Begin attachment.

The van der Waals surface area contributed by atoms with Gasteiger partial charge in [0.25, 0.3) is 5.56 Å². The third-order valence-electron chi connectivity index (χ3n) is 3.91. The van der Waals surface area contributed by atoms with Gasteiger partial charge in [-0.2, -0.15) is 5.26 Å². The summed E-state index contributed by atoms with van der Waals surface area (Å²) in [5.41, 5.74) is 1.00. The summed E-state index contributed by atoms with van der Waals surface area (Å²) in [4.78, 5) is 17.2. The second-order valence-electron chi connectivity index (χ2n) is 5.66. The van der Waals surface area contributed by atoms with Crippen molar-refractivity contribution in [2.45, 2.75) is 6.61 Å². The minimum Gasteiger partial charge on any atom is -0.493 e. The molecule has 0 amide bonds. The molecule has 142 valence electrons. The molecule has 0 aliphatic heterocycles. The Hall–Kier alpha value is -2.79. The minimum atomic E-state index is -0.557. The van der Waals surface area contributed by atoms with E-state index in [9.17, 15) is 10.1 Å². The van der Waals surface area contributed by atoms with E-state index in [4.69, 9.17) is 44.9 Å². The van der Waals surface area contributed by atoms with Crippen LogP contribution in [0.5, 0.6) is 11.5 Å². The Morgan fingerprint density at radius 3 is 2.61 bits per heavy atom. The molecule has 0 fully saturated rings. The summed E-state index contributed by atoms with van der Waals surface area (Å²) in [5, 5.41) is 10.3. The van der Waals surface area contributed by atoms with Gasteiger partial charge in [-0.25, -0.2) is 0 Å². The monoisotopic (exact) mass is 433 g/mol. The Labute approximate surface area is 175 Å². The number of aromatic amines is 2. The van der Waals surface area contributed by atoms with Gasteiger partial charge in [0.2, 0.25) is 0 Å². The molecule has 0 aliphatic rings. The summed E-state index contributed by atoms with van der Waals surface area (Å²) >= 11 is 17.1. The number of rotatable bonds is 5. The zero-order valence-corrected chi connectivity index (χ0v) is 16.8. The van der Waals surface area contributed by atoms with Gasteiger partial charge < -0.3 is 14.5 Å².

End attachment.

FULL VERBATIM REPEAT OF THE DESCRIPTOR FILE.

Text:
The van der Waals surface area contributed by atoms with Gasteiger partial charge in [0.25, 0.3) is 5.56 Å². The third-order valence-electron chi connectivity index (χ3n) is 3.91. The van der Waals surface area contributed by atoms with Gasteiger partial charge in [-0.2, -0.15) is 5.26 Å². The summed E-state index contributed by atoms with van der Waals surface area (Å²) in [5.41, 5.74) is 1.00. The summed E-state index contributed by atoms with van der Waals surface area (Å²) in [4.78, 5) is 17.2. The second-order valence-electron chi connectivity index (χ2n) is 5.66. The van der Waals surface area contributed by atoms with Crippen molar-refractivity contribution in [2.45, 2.75) is 6.61 Å². The minimum Gasteiger partial charge on any atom is -0.493 e. The molecule has 0 amide bonds. The molecule has 142 valence electrons. The molecule has 0 aliphatic heterocycles. The Hall–Kier alpha value is -2.79. The minimum atomic E-state index is -0.557. The van der Waals surface area contributed by atoms with E-state index in [9.17, 15) is 10.1 Å². The van der Waals surface area contributed by atoms with E-state index in [4.69, 9.17) is 44.9 Å². The van der Waals surface area contributed by atoms with Crippen LogP contribution in [0.5, 0.6) is 11.5 Å². The Morgan fingerprint density at radius 3 is 2.61 bits per heavy atom. The molecule has 0 fully saturated rings. The summed E-state index contributed by atoms with van der Waals surface area (Å²) in [5, 5.41) is 10.3. The van der Waals surface area contributed by atoms with Gasteiger partial charge in [-0.25, -0.2) is 0 Å². The monoisotopic (exact) mass is 433 g/mol. The Labute approximate surface area is 175 Å². The number of aromatic amines is 2. The van der Waals surface area contributed by atoms with Gasteiger partial charge in [0.2, 0.25) is 0 Å². The molecule has 0 aliphatic rings. The summed E-state index contributed by atoms with van der Waals surface area (Å²) >= 11 is 17.1. The number of rotatable bonds is 5. The zero-order valence-corrected chi connectivity index (χ0v) is 16.8. The van der Waals surface area contributed by atoms with Gasteiger partial charge < -0.3 is 14.5 Å².